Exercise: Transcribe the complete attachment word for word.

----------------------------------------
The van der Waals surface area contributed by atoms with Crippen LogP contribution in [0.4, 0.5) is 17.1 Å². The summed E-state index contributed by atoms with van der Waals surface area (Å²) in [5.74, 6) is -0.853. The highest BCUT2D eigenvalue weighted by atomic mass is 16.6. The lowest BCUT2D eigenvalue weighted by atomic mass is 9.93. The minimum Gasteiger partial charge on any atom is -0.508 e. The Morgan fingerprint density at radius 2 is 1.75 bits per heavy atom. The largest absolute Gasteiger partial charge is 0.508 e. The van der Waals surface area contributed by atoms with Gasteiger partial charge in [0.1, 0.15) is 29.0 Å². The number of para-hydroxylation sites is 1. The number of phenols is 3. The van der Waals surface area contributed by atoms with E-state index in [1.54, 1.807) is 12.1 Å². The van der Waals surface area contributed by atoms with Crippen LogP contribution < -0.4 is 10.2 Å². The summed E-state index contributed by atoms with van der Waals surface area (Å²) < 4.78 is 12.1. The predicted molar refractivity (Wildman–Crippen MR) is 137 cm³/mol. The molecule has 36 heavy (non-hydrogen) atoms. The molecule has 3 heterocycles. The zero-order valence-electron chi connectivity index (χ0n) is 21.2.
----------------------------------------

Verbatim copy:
The van der Waals surface area contributed by atoms with Crippen LogP contribution in [0.4, 0.5) is 17.1 Å². The summed E-state index contributed by atoms with van der Waals surface area (Å²) in [5.74, 6) is -0.853. The highest BCUT2D eigenvalue weighted by atomic mass is 16.6. The lowest BCUT2D eigenvalue weighted by atomic mass is 9.93. The minimum Gasteiger partial charge on any atom is -0.508 e. The Morgan fingerprint density at radius 2 is 1.75 bits per heavy atom. The largest absolute Gasteiger partial charge is 0.508 e. The van der Waals surface area contributed by atoms with Gasteiger partial charge in [0.1, 0.15) is 29.0 Å². The number of para-hydroxylation sites is 1. The number of phenols is 3. The van der Waals surface area contributed by atoms with E-state index in [1.54, 1.807) is 12.1 Å². The van der Waals surface area contributed by atoms with Crippen LogP contribution < -0.4 is 10.2 Å². The summed E-state index contributed by atoms with van der Waals surface area (Å²) < 4.78 is 12.1. The predicted molar refractivity (Wildman–Crippen MR) is 137 cm³/mol. The molecule has 36 heavy (non-hydrogen) atoms. The molecule has 3 heterocycles. The zero-order valence-electron chi connectivity index (χ0n) is 21.2.